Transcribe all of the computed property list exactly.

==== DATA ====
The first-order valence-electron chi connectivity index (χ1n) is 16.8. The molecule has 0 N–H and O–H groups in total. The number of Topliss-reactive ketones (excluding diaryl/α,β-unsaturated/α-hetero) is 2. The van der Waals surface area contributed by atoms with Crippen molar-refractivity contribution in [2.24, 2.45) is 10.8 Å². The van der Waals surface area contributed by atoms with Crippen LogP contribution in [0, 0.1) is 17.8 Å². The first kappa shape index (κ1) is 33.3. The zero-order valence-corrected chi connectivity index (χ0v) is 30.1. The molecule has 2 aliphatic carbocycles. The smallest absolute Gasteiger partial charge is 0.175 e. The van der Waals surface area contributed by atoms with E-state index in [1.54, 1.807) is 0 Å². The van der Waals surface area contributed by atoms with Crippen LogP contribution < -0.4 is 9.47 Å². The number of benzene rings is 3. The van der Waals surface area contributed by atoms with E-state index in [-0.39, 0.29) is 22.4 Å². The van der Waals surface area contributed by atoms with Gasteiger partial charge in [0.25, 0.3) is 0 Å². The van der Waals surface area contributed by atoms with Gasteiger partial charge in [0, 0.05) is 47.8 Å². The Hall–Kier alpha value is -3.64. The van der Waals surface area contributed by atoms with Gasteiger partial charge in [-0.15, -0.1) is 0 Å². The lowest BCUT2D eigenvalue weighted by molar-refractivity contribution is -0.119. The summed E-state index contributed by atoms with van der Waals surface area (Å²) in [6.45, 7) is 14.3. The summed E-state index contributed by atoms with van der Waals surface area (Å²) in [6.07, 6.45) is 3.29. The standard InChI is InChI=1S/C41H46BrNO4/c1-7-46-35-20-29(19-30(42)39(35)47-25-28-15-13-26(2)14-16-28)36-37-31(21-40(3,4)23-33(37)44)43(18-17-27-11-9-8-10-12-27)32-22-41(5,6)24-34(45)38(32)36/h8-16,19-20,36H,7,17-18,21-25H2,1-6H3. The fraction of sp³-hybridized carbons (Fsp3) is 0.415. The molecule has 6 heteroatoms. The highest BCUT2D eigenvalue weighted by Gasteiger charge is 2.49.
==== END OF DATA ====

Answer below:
The first-order valence-electron chi connectivity index (χ1n) is 16.8. The molecule has 0 N–H and O–H groups in total. The number of Topliss-reactive ketones (excluding diaryl/α,β-unsaturated/α-hetero) is 2. The van der Waals surface area contributed by atoms with Crippen molar-refractivity contribution in [2.24, 2.45) is 10.8 Å². The van der Waals surface area contributed by atoms with Crippen LogP contribution in [0, 0.1) is 17.8 Å². The first kappa shape index (κ1) is 33.3. The zero-order valence-corrected chi connectivity index (χ0v) is 30.1. The molecule has 2 aliphatic carbocycles. The smallest absolute Gasteiger partial charge is 0.175 e. The van der Waals surface area contributed by atoms with E-state index in [1.54, 1.807) is 0 Å². The van der Waals surface area contributed by atoms with Crippen LogP contribution < -0.4 is 9.47 Å². The number of benzene rings is 3. The van der Waals surface area contributed by atoms with E-state index in [-0.39, 0.29) is 22.4 Å². The van der Waals surface area contributed by atoms with Gasteiger partial charge in [0.25, 0.3) is 0 Å². The van der Waals surface area contributed by atoms with Gasteiger partial charge in [0, 0.05) is 47.8 Å². The Hall–Kier alpha value is -3.64. The van der Waals surface area contributed by atoms with Gasteiger partial charge in [-0.15, -0.1) is 0 Å². The lowest BCUT2D eigenvalue weighted by molar-refractivity contribution is -0.119. The summed E-state index contributed by atoms with van der Waals surface area (Å²) in [6.45, 7) is 14.3. The summed E-state index contributed by atoms with van der Waals surface area (Å²) in [6.07, 6.45) is 3.29. The standard InChI is InChI=1S/C41H46BrNO4/c1-7-46-35-20-29(19-30(42)39(35)47-25-28-15-13-26(2)14-16-28)36-37-31(21-40(3,4)23-33(37)44)43(18-17-27-11-9-8-10-12-27)32-22-41(5,6)24-34(45)38(32)36/h8-16,19-20,36H,7,17-18,21-25H2,1-6H3. The fraction of sp³-hybridized carbons (Fsp3) is 0.415. The molecule has 6 heteroatoms. The highest BCUT2D eigenvalue weighted by Gasteiger charge is 2.49.